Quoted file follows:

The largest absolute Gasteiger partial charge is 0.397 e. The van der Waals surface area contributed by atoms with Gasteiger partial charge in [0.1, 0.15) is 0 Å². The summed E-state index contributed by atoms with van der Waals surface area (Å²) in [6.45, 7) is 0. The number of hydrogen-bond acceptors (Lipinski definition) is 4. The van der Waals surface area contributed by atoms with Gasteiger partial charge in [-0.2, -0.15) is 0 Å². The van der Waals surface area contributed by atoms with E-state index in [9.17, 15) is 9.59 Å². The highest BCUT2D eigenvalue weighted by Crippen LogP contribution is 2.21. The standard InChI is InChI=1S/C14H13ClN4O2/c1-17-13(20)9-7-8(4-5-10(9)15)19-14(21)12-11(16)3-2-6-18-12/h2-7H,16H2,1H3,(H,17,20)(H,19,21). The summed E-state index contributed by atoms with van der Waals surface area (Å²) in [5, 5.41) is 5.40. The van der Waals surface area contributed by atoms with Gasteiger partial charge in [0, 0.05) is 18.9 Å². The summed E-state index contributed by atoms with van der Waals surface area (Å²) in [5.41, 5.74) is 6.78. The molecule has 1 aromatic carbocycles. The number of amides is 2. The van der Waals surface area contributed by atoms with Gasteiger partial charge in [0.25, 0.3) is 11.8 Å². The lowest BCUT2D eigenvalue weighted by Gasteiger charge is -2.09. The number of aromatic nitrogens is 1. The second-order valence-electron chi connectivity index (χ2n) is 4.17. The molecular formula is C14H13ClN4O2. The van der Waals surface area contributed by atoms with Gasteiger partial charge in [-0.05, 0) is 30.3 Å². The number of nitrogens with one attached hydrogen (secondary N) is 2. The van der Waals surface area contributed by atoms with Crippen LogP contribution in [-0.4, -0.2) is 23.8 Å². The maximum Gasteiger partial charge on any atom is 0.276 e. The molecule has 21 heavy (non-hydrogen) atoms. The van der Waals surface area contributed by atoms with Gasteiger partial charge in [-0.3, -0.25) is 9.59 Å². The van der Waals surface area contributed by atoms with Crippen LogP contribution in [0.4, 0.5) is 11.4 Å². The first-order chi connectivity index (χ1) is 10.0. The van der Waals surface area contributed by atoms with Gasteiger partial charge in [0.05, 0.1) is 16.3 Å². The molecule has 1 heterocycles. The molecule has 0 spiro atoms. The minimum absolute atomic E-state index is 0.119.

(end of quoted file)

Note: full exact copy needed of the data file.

The largest absolute Gasteiger partial charge is 0.397 e. The van der Waals surface area contributed by atoms with Gasteiger partial charge in [0.1, 0.15) is 0 Å². The summed E-state index contributed by atoms with van der Waals surface area (Å²) in [6.45, 7) is 0. The number of hydrogen-bond acceptors (Lipinski definition) is 4. The van der Waals surface area contributed by atoms with Gasteiger partial charge in [-0.2, -0.15) is 0 Å². The van der Waals surface area contributed by atoms with E-state index in [9.17, 15) is 9.59 Å². The highest BCUT2D eigenvalue weighted by Crippen LogP contribution is 2.21. The standard InChI is InChI=1S/C14H13ClN4O2/c1-17-13(20)9-7-8(4-5-10(9)15)19-14(21)12-11(16)3-2-6-18-12/h2-7H,16H2,1H3,(H,17,20)(H,19,21). The summed E-state index contributed by atoms with van der Waals surface area (Å²) in [5, 5.41) is 5.40. The van der Waals surface area contributed by atoms with Gasteiger partial charge in [0, 0.05) is 18.9 Å². The summed E-state index contributed by atoms with van der Waals surface area (Å²) in [5.41, 5.74) is 6.78. The molecule has 1 aromatic carbocycles. The number of amides is 2. The van der Waals surface area contributed by atoms with Gasteiger partial charge in [0.25, 0.3) is 11.8 Å². The lowest BCUT2D eigenvalue weighted by Gasteiger charge is -2.09. The number of aromatic nitrogens is 1. The second-order valence-electron chi connectivity index (χ2n) is 4.17. The molecular formula is C14H13ClN4O2. The van der Waals surface area contributed by atoms with Gasteiger partial charge in [-0.05, 0) is 30.3 Å². The number of nitrogens with one attached hydrogen (secondary N) is 2. The van der Waals surface area contributed by atoms with Crippen LogP contribution in [-0.4, -0.2) is 23.8 Å². The maximum Gasteiger partial charge on any atom is 0.276 e. The molecule has 21 heavy (non-hydrogen) atoms. The van der Waals surface area contributed by atoms with Gasteiger partial charge in [-0.3, -0.25) is 9.59 Å². The van der Waals surface area contributed by atoms with Crippen LogP contribution in [0.4, 0.5) is 11.4 Å². The first-order chi connectivity index (χ1) is 10.0. The van der Waals surface area contributed by atoms with Gasteiger partial charge in [0.05, 0.1) is 16.3 Å². The molecule has 1 heterocycles. The molecule has 0 spiro atoms. The minimum absolute atomic E-state index is 0.119.